16. Living conditions in the Border Posts on the 920 kms Iran-Afghan border are horrible. The border is a series of deserts. Only in the north of Herat province where the thin sluggish Hirai Rud (river) marks the border is there some precipitation that nurtures woeful patches of vegetation amidst sand dunes. Its extremely hot or cold and always dusty. There is no water and the generators do not work. The poorly paid soldiers are not trained or committed enough to take risks or be honest, and rarely spend nights at their posts. In most of the posts the kitchen had never been used. No wonder the Iranians, who have posts opposite them seize more than 3 times as much narcotics as the Afghans. And spend only 15% of the amount.
17. Picture # 3 is of the comparatively ‘fertile’ village of Buniyad in North Heart. The scrub of Hirai Rud is at the back and Iran beyond. Villages such as these are ever ready to help smuggle narcotics- for a price. That Toyota inside the village is an indication of the prosperity that the drug trade has brought to these deserted frontier villages.

18. The example that their officers set is far from inspirational for the men in drug law enforcement. Those with influence get themselves posted out within days, and many of them have garish palaces in Kabul’s posh suburbs of Wazir Khan and Sherpur.

19. During the war to remove the Najibullah Government the US supported the Mujahideen and then the Taleban. It was during these years that the area under opium cultivation continued to expand reaching 193,000 ha in 2007! Quite a large number of the ex-Mujahideen and ex-Taleban who were being supported by the US then are now in powerful positions in the forces. It is impossible to expect them to eradicate the opium crop when they themselves had allowed it to flourish and profit from it. The much publicized eradication programme targets only the helpless and the poor and can not eradicate more than 15,000 ha at most annually.

20. There is an another strange system that is followed in Afghanistan. The Governors and even officials like local police chiefs run private militias. Most of these militias are anti-Taleban but also protect opium cultivation- on payment. That is the reason that the Taleban fights them. The Governor of Nimroz, has his own militia like many others. Like all others he is venal. He takes payment for providing 1000 troops from an Indian Road building organization but provided them till recently with just 300. Only after 6 of these road builders were killed by the Taleban did the security improve. His militia exclusively guards some of the most used routes to Iran. Like the one at Kerta post in northern Nimroz .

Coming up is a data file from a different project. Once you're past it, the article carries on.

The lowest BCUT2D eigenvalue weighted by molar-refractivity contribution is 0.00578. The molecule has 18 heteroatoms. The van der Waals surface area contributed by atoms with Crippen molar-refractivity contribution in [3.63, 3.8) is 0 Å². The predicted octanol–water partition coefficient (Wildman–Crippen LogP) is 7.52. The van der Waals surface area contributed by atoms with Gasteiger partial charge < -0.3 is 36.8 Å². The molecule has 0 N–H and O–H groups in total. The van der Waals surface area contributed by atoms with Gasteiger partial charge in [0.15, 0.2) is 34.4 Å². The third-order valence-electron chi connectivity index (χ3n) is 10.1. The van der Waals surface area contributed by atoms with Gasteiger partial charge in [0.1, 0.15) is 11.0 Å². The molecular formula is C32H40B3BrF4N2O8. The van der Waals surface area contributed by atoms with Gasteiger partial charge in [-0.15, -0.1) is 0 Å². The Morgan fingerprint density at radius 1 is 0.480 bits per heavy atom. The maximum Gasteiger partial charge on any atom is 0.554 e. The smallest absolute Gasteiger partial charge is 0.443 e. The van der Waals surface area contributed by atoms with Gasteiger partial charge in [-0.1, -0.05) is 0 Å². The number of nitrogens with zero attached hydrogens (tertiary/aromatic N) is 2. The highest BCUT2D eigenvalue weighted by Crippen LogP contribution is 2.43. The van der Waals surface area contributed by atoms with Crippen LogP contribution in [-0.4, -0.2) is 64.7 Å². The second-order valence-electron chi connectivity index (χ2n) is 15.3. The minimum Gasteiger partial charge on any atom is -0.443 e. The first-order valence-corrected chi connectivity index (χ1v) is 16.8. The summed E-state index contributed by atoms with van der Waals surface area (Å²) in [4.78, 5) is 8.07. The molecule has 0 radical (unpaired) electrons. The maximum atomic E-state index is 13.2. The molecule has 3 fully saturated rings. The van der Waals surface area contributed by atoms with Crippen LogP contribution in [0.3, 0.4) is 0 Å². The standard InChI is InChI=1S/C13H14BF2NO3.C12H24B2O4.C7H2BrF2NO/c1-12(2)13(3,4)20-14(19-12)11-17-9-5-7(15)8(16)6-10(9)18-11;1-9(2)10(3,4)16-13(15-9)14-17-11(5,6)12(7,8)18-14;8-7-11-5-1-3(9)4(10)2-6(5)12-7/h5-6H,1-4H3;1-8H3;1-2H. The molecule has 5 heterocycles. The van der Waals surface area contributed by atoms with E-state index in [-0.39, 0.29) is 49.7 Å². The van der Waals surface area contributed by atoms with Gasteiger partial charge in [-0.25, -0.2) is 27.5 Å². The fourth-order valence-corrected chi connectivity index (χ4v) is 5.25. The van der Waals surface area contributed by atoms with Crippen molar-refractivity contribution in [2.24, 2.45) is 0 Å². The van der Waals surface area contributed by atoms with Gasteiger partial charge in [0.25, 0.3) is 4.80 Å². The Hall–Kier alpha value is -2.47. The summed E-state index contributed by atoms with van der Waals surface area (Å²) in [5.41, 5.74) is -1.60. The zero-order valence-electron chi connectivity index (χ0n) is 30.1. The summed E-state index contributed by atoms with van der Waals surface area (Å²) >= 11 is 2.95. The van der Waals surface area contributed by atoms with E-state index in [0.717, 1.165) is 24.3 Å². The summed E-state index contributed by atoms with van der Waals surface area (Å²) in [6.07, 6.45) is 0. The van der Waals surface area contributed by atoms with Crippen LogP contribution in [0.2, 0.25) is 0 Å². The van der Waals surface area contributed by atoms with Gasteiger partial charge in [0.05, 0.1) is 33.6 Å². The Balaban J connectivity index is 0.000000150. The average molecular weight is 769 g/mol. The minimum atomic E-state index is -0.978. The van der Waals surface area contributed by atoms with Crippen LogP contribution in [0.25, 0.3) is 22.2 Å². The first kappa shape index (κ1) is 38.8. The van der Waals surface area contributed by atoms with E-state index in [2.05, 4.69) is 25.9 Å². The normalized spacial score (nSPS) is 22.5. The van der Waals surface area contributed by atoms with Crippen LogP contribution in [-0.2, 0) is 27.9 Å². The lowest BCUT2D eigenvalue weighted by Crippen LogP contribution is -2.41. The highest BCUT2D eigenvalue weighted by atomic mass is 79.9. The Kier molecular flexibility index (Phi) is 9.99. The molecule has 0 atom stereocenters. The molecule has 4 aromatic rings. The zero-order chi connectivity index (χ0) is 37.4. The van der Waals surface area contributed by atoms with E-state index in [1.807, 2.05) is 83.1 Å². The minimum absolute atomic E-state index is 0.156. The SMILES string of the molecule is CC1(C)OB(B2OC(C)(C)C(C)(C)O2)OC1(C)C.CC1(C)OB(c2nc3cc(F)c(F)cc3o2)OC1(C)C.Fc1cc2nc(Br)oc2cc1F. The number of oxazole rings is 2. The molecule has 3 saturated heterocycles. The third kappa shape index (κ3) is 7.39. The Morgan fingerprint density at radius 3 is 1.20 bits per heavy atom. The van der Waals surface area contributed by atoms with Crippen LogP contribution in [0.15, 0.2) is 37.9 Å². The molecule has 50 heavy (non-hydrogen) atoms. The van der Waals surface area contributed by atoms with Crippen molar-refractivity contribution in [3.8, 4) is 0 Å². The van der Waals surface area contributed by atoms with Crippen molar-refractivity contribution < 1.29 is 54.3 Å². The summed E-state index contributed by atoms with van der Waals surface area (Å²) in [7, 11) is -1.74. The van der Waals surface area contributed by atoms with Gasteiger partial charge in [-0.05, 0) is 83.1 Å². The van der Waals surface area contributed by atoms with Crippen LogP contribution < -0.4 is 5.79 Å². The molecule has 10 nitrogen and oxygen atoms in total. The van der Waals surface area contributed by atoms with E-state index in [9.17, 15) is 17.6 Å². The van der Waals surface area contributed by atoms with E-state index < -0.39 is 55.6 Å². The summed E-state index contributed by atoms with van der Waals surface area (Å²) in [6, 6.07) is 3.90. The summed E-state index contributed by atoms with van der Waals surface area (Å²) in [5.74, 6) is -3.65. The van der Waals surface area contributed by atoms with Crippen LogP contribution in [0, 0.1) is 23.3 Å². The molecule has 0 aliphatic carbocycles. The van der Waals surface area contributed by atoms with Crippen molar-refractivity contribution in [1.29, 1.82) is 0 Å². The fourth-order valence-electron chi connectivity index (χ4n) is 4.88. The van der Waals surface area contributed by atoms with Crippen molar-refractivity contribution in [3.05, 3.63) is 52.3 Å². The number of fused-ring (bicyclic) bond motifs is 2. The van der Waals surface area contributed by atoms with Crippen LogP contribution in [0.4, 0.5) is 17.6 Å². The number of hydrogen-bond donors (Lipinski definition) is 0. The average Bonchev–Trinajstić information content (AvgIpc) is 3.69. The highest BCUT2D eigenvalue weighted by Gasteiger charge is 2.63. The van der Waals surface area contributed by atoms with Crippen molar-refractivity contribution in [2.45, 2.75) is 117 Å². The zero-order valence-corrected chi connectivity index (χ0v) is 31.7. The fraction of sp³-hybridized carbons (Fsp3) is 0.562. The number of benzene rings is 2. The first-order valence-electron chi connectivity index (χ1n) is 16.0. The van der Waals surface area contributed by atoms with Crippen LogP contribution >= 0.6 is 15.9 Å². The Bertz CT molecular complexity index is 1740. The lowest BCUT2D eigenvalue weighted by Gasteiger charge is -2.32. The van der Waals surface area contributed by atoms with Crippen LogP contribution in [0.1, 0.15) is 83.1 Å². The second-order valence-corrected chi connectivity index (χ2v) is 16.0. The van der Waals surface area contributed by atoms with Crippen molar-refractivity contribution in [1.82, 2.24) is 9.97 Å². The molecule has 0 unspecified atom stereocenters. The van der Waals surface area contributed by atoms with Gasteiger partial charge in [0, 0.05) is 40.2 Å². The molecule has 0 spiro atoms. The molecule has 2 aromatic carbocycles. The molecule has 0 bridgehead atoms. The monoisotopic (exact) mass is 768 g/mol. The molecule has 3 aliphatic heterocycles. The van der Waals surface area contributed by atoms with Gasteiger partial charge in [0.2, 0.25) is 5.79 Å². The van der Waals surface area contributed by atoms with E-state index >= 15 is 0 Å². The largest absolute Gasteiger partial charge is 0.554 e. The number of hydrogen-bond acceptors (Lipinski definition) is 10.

21. Picture # 4 is of Kerta Border Post in Nimroz Province. The uniformed gentleman and the two in black are part of the Governor’s private militia. Such militias are part of the drug problem.

22. Is it possible for any one to sustain such a huge militia without massive financial support? In a land that has no industry or even agriculture to have so much money is improbable, unless it is from narcotics. From the house of Muhammad Akhundzada, the then Governor of Helmand, 9 tons of opium were seized in 2005 by the DEA, which is often at loggerheads with their own diplomats and intelligence agencies. As he had been a favourite of the US and UK nothing happened to him. He is an MP in the Afghan Parliament, and in late 2006 started a large militia of his own, ostensibly to fight drug trafficking!

23. These are acts of omission and commission that have compounded the Afghan problem. If there was no corruption and collusion on such a wide spread scale the problem would not have become so intractable. Drug money buys arms and explosives to fan insurgency not only in Afghanistan, but elsewhere in the region. India, apart from Pakistan, too suffers periodically from attacks paid for from the limitless coffers of the Taleban and their cohorts.

24. There are 110 routes, along which narcotics are smuggled out of Afghanistan. About 15% of them are to Central Asia, another 20% to Pakistan, 10% to China, and the rest are to Iran. In that unfortunate country the addicts alone have doubled in the past decade to reach 2.5 mln. They have financed the construction of 28 forts on Afghanistan’s side of their border in the hope that they too would be effective. There is no chance of that.

25. Picture # 5 is of an Iranian fort taken from the Afghan one of Thane Haji Jan in Northern Nimroz. Officers in the fort across had made several seizures in 2006, whereas none from this post.

26. At Kurki post in Nimroz every day several commodities are briskly smuggled into Afghanistan and a few smuggled out. The Customs and Border Police officials posted there are not bothered. Long tankers carrying petrol and arms from Iran openly cross the border to fill up smaller Afghan tankers right under their noses and in broad day light. What they take back is any one’s guess. Humans are one item. Narcotics are probably the main contraband to make this journey. It is low in volume and high on value, and is the easiest way to pay for this constant stream of tankers and trucks. Such a huge illegal market can not function without the nearby Iranians’ complicity too. This only shows that even in a determined country like Iran, which has stringent laws, there are pockets where money power is supreme, and the staunchest disciplinarians are powerless.

27. Picture # 6 is of Kurki Border Post on the Iran border, across which all those tankers and trucks at the back have come.